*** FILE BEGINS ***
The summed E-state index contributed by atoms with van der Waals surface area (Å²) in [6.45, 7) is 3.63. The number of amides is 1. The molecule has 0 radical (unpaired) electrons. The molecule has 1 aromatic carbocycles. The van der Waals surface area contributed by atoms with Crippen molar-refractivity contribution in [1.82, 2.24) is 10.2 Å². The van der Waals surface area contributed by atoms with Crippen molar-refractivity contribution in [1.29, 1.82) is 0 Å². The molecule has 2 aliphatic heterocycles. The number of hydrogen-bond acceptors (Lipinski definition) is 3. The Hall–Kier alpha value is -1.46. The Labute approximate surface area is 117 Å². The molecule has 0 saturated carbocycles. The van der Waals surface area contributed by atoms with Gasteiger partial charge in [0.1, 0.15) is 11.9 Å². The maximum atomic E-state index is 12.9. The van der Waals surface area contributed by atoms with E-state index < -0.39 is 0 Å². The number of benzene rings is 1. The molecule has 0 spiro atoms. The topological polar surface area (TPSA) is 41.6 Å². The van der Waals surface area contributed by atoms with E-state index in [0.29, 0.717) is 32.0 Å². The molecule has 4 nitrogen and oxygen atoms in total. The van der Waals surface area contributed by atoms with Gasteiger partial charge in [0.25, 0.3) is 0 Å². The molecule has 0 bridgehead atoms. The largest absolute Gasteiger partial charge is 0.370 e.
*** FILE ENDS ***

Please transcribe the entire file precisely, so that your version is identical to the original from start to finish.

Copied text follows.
The summed E-state index contributed by atoms with van der Waals surface area (Å²) in [6.45, 7) is 3.63. The number of amides is 1. The molecule has 0 radical (unpaired) electrons. The molecule has 1 aromatic carbocycles. The van der Waals surface area contributed by atoms with Crippen molar-refractivity contribution in [1.82, 2.24) is 10.2 Å². The van der Waals surface area contributed by atoms with Crippen molar-refractivity contribution in [1.29, 1.82) is 0 Å². The molecule has 2 aliphatic heterocycles. The number of hydrogen-bond acceptors (Lipinski definition) is 3. The Hall–Kier alpha value is -1.46. The Labute approximate surface area is 117 Å². The molecule has 0 saturated carbocycles. The van der Waals surface area contributed by atoms with Gasteiger partial charge in [0.1, 0.15) is 11.9 Å². The maximum atomic E-state index is 12.9. The van der Waals surface area contributed by atoms with E-state index < -0.39 is 0 Å². The number of benzene rings is 1. The molecule has 0 spiro atoms. The topological polar surface area (TPSA) is 41.6 Å². The van der Waals surface area contributed by atoms with E-state index in [0.29, 0.717) is 32.0 Å². The molecule has 4 nitrogen and oxygen atoms in total. The van der Waals surface area contributed by atoms with Gasteiger partial charge in [0.25, 0.3) is 0 Å². The molecule has 0 bridgehead atoms. The largest absolute Gasteiger partial charge is 0.370 e.